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Witnesses to change

This article is over 16 years, 5 months old
Eye witness accounts of the revolution
Issue 2075
Victor Serge
Victor Serge

“The most indubitable feature of a revolution is the direct interference of the masses in historic events.

In ordinary times the state, be it monarchical or democratic, elevates itself above the nation, and history is made by specialists in that line of business – kings, ministers, bureaucrats, parliamentarians, journalists.

But at those crucial moments when the old order becomes no longer endurable to the masses, they break over the barriers excluding them from the political arena, sweep aside their traditional representatives, and create by their own interference the initial groundwork for a new regime.

Whether this is good or bad we leave to the judgment of moralists. We ourselves will take the facts as they are given by the objective course of development.

The history of a revolution is for us first of all a history of the forcible entrance of the masses into the realm of rulership over their own destiny.”

Leon Trotsky, from History of the Russian Revolution

“At Smolny [headquaters of the soviet], just now, a comrade from the executive committee of the soviet was giving a vivid account of her inspection visit to the front line the previous night, and how she had a battery of light artillery urgently moved.

This militant, who now holds an important position of responsibility, used to be a tailoring worker.

Her improvised strategy is probably better than that of a highly trained specialist who sympathises with the enemy.”

Victor Serge, from Revolution in Danger, Writings from Russia 1919-1921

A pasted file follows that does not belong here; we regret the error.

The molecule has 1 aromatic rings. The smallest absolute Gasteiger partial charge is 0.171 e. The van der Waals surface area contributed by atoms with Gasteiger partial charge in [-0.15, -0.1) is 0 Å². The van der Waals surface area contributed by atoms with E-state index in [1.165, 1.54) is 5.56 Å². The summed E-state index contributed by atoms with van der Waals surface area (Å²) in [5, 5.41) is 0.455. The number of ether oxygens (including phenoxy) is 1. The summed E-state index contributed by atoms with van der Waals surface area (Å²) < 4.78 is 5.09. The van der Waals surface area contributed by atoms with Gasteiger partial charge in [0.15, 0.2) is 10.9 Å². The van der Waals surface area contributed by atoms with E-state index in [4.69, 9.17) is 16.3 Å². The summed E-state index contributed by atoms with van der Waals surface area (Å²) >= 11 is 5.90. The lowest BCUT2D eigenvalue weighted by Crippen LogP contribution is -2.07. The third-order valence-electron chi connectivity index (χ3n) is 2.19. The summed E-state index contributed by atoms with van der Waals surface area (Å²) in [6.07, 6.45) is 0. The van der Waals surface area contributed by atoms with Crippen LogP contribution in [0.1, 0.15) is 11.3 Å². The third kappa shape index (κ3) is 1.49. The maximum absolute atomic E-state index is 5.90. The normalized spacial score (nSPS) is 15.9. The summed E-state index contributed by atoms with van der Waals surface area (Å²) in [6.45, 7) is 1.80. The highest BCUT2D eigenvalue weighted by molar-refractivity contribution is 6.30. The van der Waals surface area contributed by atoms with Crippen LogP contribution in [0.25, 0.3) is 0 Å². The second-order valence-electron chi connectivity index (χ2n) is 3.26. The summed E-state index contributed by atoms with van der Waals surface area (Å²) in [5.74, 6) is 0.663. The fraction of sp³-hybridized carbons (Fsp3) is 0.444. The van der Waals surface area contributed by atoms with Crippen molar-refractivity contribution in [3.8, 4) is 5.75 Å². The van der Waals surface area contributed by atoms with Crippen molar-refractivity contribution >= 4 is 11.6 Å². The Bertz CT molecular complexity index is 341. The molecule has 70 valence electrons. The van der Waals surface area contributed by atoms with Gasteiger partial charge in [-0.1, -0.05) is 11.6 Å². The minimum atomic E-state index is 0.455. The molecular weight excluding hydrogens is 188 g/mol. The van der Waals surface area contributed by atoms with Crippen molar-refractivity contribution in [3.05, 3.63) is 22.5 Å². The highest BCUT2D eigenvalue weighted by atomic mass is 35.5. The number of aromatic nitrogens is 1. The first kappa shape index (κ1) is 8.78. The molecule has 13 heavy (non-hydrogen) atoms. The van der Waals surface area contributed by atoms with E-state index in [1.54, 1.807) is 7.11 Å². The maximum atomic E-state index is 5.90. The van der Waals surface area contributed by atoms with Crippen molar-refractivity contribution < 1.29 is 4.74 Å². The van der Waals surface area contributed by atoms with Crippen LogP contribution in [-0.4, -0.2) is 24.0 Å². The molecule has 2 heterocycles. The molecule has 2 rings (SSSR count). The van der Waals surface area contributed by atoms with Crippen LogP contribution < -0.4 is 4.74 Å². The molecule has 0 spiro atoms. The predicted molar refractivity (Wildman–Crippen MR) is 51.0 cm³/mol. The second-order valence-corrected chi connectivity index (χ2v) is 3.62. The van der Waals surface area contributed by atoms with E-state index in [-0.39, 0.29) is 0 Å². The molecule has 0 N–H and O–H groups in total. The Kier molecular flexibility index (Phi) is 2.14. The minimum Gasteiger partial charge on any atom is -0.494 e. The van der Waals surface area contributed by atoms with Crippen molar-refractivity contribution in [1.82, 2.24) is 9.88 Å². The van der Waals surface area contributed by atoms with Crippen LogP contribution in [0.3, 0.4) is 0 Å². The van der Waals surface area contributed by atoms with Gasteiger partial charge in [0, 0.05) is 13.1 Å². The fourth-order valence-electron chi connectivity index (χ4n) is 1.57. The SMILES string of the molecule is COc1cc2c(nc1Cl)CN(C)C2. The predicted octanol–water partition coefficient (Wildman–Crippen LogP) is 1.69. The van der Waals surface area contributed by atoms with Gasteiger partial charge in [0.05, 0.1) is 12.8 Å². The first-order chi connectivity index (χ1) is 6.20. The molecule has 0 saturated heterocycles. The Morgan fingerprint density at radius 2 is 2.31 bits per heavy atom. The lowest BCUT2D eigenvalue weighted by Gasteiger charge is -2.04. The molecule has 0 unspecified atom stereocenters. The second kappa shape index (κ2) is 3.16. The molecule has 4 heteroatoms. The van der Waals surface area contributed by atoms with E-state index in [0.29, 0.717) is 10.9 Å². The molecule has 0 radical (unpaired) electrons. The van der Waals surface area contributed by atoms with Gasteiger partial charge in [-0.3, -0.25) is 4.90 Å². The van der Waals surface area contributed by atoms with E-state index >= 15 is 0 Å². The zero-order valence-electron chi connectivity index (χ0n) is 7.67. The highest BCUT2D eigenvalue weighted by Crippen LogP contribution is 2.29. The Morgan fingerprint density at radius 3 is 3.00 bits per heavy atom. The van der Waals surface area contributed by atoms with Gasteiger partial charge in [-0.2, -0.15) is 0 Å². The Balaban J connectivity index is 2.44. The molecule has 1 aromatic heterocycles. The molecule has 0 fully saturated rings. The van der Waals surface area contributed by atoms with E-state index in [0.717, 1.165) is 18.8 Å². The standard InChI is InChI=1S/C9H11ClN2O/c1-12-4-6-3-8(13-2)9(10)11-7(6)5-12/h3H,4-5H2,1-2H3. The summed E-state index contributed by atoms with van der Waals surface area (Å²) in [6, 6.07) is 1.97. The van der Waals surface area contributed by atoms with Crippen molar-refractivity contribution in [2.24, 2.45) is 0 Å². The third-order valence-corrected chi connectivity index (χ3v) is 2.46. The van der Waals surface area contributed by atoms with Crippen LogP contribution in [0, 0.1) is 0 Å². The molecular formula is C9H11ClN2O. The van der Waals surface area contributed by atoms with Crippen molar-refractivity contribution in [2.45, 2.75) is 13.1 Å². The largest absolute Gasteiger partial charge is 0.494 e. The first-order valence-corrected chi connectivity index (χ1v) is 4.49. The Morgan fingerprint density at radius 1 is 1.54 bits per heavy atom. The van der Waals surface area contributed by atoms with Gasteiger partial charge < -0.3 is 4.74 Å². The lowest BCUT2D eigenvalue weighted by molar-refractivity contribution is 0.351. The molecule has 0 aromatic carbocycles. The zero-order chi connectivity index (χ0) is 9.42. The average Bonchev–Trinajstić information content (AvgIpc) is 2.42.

“All Russia was learning to read, and reading – politics, economics, history – because the people wanted to know…

The thirst for education, so long thwarted, burst with the revolution into a frenzy of expression. From Smolny Institute alone, in the first six months, went out every day tons, car-loads, train-loads of literature, saturating the land.

Russia absorbed reading matter like hot sand drinks water, insatiable. And it was not fables, falsified history, diluted religion, and the cheap fiction that corrupts – but social and economic theories, philosophy, the works of Tolstoy, Gogol, and Gorky…

We came down to the front of the 12th Army, back of Riga, where gaunt and bootless men sickened in the mud of desperate trenches; and when they saw us they started up, with their pinched faces and the flesh showing blue through their torn clothing, demanding eagerly, ‘Did you bring anything to read?’”

John Reed, from Ten days that Shook the World, Penguin Classics

“The revolution has taught me three things:

That in the last analysis the property owning class is loyal only to its property.

That the property owning class will never readily compromise with the working class.

That the masses of the workers are capable not only of great dreams, but that they have in them the power to make dreams come true.”

John Reed, writing in the US newspaper The Liberator in 1918

“The streets in those days presented a curious spectacle: everywhere people stood about in knots, arguing heatedly and discussing the latest events.…

These street meetings were so interesting, that it once took me three hours to walk from Shirokaya Street to the Krzesinska Mansion.

The house in which we lived overlooked a courtyard, and even here, if you opened the window at night, you could hear a heated dispute. A soldier would be sitting there, and he always had an audience – usually some of the cooks, or housemaids from next door, or some young people.

An hour after midnight you could catch snatches of talk – ‘Bolsheviks, Mensheviks…’ At three in the morning ‘Miliukov, Bolsheviks.…’ At five – still the same street-corner-meeting talk, politics, etc.

Petrograd’s white nights are always associated in my mind with those all-night political disputes.”

Nadezhda Krupskaya, from Reminiscences of Lenin

John Reed
John Reed
Nadezhda Krupskaya
Nadezhda Krupskaya


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